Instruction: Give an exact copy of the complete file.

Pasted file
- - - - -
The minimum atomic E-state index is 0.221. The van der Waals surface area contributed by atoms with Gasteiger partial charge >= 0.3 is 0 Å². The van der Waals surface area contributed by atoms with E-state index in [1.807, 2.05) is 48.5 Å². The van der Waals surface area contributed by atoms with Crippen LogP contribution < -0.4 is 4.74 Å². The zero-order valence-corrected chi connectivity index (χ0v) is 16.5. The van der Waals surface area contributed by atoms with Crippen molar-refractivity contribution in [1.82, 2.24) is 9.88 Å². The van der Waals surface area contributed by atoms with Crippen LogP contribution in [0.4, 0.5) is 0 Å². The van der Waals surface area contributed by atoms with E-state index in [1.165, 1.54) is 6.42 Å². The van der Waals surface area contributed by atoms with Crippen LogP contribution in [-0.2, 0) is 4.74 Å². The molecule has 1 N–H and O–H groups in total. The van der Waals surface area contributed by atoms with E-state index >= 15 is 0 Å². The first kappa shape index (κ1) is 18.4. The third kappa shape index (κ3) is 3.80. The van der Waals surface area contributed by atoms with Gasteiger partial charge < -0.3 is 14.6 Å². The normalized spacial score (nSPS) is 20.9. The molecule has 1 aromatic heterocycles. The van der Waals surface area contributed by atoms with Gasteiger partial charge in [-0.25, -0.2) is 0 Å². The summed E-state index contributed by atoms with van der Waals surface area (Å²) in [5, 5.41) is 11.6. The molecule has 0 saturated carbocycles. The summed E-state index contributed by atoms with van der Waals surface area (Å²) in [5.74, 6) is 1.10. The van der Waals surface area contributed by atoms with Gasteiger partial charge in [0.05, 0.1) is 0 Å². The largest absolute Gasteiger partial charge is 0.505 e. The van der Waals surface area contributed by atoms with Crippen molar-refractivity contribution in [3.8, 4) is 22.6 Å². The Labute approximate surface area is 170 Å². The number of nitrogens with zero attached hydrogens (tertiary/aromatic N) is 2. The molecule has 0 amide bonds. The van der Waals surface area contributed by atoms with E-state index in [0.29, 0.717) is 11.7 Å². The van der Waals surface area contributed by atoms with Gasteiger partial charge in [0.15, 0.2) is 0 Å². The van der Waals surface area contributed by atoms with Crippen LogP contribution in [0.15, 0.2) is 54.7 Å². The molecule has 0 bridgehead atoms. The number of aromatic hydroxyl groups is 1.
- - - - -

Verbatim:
The minimum atomic E-state index is 0.221. The van der Waals surface area contributed by atoms with Gasteiger partial charge >= 0.3 is 0 Å². The van der Waals surface area contributed by atoms with E-state index in [1.807, 2.05) is 48.5 Å². The van der Waals surface area contributed by atoms with Crippen LogP contribution < -0.4 is 4.74 Å². The zero-order valence-corrected chi connectivity index (χ0v) is 16.5. The van der Waals surface area contributed by atoms with Crippen molar-refractivity contribution in [1.82, 2.24) is 9.88 Å². The van der Waals surface area contributed by atoms with Crippen LogP contribution in [0.4, 0.5) is 0 Å². The van der Waals surface area contributed by atoms with E-state index in [1.165, 1.54) is 6.42 Å². The van der Waals surface area contributed by atoms with Crippen LogP contribution in [-0.2, 0) is 4.74 Å². The molecule has 1 N–H and O–H groups in total. The van der Waals surface area contributed by atoms with E-state index >= 15 is 0 Å². The first kappa shape index (κ1) is 18.4. The third kappa shape index (κ3) is 3.80. The van der Waals surface area contributed by atoms with Gasteiger partial charge < -0.3 is 14.6 Å². The normalized spacial score (nSPS) is 20.9. The molecule has 1 aromatic heterocycles. The van der Waals surface area contributed by atoms with Gasteiger partial charge in [-0.25, -0.2) is 0 Å². The summed E-state index contributed by atoms with van der Waals surface area (Å²) in [5, 5.41) is 11.6. The molecule has 0 saturated carbocycles. The summed E-state index contributed by atoms with van der Waals surface area (Å²) in [5.74, 6) is 1.10. The van der Waals surface area contributed by atoms with Gasteiger partial charge in [0.05, 0.1) is 0 Å². The largest absolute Gasteiger partial charge is 0.505 e. The van der Waals surface area contributed by atoms with Crippen molar-refractivity contribution in [3.8, 4) is 22.6 Å². The Labute approximate surface area is 170 Å². The number of nitrogens with zero attached hydrogens (tertiary/aromatic N) is 2. The molecule has 0 amide bonds. The van der Waals surface area contributed by atoms with E-state index in [0.29, 0.717) is 11.7 Å². The van der Waals surface area contributed by atoms with Gasteiger partial charge in [0.15, 0.2) is 0 Å². The van der Waals surface area contributed by atoms with Crippen LogP contribution in [0.15, 0.2) is 54.7 Å². The molecule has 0 bridgehead atoms. The number of aromatic hydroxyl groups is 1.